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Opinions of Monday, 29 March 2021

Columnist: Cameron Duodu

Creating roads along which the people can walk safely

Some roads in Ghana are terrible Some roads in Ghana are terrible

One of the saddest aspects of life in Africa today is the evidence, to be found all over the continent, that our ruling elites do not give much consideration to their less fortunate compatriots, when they are carrying out policies that ensure public welfare.

I read, for instance, an unusual “Letter To The Editor” in the Daily Graphic of 22 March 2021, written by my esteemed fellow columnist, Ajoa Yeboah-Afari, drawing attention to the state of the public toilets at our fairly new regional hospital in Accra.

She wrote: “Dr Emmanuel Srofenyoh, Medical Director, Greater Accra regional Hospital, I would like to bring to your attention... the nauseating state of the toilets in the “Main OPD” block.... How can the regional hospital of our capital city have, for example, w.c. tanks with no covers and broken handles, as well as wet, dirty floors?

“...To add insult to injury (as one has to pay for the full use of a w.c.) patrons are asked the highly unacceptable question of whether they are there to urinate or...(!) so that after paying, they are given a length of tissue!... Looking at the imposing, elegant frontage of the hospital, I wonder how the extremely inconvenient conveniences can be part of the GARH.”

(By the way, why are so many of the Greater Accra regional hospitals' entrances often closed? A car carrying me there the other day nearly had an accident because the driver became distracted looking for an unblocked entrance he could use!)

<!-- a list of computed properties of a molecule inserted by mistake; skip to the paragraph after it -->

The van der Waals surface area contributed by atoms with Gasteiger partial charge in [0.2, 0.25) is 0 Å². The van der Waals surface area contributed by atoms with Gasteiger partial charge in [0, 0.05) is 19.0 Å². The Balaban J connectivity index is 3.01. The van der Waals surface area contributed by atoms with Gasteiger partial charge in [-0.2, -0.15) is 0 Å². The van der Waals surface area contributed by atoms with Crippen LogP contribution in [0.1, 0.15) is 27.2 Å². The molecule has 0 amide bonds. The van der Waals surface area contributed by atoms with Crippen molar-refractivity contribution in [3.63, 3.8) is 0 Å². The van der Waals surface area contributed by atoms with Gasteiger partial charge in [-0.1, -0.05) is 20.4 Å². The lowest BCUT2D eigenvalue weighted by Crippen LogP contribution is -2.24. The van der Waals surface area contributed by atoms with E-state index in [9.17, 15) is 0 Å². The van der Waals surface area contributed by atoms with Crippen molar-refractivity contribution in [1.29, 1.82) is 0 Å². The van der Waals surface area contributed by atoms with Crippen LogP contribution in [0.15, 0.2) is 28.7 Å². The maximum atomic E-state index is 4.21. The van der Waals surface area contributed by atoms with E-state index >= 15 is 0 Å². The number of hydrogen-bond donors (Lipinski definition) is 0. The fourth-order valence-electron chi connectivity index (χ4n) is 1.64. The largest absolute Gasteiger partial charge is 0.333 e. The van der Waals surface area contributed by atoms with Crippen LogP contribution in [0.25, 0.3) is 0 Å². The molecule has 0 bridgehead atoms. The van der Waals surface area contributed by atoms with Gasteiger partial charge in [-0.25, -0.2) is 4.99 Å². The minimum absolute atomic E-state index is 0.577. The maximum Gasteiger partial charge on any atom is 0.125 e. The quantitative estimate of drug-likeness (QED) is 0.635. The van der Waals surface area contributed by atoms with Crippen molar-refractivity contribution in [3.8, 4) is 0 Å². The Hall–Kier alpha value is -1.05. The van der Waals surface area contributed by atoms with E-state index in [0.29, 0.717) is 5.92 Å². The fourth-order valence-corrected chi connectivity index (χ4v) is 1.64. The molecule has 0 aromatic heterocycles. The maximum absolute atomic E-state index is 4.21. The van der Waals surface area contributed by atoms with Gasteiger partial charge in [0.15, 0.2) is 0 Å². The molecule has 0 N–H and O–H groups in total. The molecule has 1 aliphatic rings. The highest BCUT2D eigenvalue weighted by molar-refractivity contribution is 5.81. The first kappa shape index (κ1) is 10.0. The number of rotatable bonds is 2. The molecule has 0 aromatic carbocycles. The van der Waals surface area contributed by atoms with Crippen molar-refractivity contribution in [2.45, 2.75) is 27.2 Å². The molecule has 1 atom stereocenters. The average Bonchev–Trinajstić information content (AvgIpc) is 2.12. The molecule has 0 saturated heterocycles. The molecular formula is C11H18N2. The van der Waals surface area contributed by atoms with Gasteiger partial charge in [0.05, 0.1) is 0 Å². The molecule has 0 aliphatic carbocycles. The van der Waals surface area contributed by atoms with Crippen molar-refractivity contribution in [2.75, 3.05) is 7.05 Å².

Anyway, I can tell Ajoa that I also know of a public building, where work on the toilet system seemed to go on for months on end, with the result that both men and women had to use a single, unlockable toilet that worked! (Leaking, with no covered tanks, of course!). It was a matter of taking a quick peep to see that the coast was clear (of the opposite sex) before making a quick dash for it! To say that it was an absolutely terrifying experience would be an understatement!

How do such things happen? They happen because the people who should ensure that such facilities work for their staff, do not, themselves normally have to use the "general" facilities. They would have been given the key to an infinitively better, well-cleaned facility somewhere else in the building.

And if the less favoured complained to them about the unsuitable facilities, they would spread their hands to indicate helplessness: “Ah, you know how our contractors behave!” What they wouldn't acknowledge was that it was they who picked "the contractors'!

Meanwhile, the Graphic has been doing a yeoman's job by printing and commenting on pictures of all manner of “indiscipline” taking place on the Accra-Tema motorway.